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Social Media & Domestic Violence Explained

As social media has developed over the past decade, its benefits and consequences seem to become ever so transparent, especially when it comes to domestic violence cases. In this new decade, it is easy to have your social information misconstrued or used against you.

The Good and The Bad: The Role Social Media Plays in Domestic Violence Cases

The Good: It is easier now more than ever to have complete documentation of conversations so you can best protect yourself from being wrongly accused. Instead of someone using a snippet or an incomplete part of a conversation to potentially use against you, social media can help keep a full conversation saved from beginning to end, including all of the facts. It is important to save all communication so that you are prepared to fight back in case you’re accused of domestic violence.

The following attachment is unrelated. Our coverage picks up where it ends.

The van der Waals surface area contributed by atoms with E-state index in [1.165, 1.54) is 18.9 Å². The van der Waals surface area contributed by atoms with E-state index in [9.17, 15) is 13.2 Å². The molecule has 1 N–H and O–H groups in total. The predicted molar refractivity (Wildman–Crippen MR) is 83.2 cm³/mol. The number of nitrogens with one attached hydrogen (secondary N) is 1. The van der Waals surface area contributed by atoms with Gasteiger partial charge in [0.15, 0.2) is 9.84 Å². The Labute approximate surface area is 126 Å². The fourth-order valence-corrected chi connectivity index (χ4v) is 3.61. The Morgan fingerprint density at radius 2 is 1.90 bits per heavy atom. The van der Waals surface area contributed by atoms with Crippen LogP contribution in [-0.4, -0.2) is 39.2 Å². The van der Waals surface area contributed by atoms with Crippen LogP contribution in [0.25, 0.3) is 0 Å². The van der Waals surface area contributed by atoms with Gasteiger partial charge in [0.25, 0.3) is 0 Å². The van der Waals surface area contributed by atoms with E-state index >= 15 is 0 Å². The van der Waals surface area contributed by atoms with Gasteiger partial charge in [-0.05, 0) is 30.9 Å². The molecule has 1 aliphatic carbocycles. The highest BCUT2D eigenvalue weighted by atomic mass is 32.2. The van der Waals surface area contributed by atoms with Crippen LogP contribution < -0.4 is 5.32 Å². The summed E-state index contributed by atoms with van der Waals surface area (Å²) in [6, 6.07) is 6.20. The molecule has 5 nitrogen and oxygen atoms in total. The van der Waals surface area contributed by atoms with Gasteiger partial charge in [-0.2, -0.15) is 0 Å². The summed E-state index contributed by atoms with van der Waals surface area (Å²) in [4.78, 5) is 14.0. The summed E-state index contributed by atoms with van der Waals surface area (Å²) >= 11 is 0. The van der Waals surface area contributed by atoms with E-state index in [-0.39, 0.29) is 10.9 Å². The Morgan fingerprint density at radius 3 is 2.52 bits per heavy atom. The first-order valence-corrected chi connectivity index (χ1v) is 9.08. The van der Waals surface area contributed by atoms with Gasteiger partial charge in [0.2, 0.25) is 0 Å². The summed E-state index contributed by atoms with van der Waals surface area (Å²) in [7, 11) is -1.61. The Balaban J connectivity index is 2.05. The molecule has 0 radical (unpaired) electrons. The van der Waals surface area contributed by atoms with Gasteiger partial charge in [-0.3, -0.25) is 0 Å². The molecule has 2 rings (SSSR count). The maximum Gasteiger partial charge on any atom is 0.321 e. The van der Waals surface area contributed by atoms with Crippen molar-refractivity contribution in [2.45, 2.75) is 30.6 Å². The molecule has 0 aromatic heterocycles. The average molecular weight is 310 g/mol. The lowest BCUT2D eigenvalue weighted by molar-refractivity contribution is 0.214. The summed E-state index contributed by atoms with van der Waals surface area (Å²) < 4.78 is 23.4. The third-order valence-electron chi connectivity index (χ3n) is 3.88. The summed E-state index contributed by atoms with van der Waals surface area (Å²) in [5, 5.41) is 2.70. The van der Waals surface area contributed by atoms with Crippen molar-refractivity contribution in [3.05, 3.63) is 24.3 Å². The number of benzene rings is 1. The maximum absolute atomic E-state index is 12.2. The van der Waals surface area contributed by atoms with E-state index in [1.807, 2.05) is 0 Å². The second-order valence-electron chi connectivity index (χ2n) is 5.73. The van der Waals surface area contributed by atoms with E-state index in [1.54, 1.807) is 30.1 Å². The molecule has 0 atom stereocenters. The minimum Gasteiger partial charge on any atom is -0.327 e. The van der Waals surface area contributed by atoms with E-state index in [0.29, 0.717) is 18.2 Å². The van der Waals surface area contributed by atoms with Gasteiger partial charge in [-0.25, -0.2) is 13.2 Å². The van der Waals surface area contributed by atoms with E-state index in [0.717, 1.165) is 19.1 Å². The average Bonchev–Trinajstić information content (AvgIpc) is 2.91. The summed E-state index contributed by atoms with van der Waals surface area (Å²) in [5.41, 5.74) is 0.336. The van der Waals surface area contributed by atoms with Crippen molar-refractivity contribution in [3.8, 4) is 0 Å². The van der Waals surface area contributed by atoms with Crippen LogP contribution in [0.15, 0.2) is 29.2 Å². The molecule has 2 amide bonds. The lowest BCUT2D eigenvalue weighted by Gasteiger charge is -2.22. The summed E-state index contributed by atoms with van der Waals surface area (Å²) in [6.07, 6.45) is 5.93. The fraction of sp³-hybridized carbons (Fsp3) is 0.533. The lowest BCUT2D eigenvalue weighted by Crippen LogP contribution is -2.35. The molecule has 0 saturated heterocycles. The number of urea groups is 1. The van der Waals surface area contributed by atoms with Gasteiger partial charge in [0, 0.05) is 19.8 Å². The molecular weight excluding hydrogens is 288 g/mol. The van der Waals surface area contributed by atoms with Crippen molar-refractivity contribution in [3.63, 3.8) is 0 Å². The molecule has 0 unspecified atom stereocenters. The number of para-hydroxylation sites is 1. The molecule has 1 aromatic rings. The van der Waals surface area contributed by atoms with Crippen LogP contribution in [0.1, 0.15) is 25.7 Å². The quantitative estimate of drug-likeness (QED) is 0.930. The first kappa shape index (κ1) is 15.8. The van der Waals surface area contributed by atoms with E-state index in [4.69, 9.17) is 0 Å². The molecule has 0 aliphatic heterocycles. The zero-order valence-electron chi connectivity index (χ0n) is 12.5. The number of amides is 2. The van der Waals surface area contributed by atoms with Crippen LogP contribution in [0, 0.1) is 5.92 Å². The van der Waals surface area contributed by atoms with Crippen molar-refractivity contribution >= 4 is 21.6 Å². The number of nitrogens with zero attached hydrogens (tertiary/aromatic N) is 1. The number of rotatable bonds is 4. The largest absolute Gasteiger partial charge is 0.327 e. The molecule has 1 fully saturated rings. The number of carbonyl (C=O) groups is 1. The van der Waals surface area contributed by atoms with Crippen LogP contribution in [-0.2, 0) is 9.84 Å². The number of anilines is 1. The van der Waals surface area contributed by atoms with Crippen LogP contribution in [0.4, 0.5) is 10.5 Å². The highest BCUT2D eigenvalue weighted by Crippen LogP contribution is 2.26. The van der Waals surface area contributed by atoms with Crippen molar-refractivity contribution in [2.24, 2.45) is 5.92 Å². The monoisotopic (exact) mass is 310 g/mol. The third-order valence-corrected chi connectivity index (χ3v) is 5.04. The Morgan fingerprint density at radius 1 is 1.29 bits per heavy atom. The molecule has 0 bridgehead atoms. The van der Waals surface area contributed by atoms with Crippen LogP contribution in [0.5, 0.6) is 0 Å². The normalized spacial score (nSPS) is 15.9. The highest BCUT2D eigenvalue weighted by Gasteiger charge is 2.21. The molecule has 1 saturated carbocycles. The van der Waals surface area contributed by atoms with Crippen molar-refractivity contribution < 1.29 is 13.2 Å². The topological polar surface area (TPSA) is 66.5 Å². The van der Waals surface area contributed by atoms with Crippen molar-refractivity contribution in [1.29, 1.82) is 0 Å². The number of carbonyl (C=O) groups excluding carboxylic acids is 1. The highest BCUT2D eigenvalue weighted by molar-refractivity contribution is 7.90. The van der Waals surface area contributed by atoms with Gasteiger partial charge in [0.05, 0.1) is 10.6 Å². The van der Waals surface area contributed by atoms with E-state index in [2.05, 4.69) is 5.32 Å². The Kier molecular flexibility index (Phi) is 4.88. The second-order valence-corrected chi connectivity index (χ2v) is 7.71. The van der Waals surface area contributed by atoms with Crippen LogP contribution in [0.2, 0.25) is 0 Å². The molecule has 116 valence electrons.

The Bad: As we mentioned above, the double-edged sword of the internet is that everything is continuously documented. You should be careful of what you post on social media and in any digitally recorded conversation. Try not to make any comment that may negatively impact you in a legal setting. Empty threats or even jokes can potentially be used against you in a court of law. The moral of the story is to think before you post.

Reasons Someone May Falsely Accuse You

If you are being falsely accused of domestic violence or a similar issue, you may want to look into the individual's motives. On the one hand, they might be trying to get even for an argument that may have taken place, or maybe they are seeking to end the relationship. Another reason that someone may falsely accuse you of domestic violence is to game the system. An individual may seek to separate you from your child, limit your time with your child, or gain financial benefits. If you do find out your accuser’s motive, we recommend you contact a lawyer and discuss your potential case.

If you or someone you know has been accused of domestic violence, we’re here to help answer your questions. Lokken & Putnam, P.C. may be able to help. Please contact us at (801) 829-9783.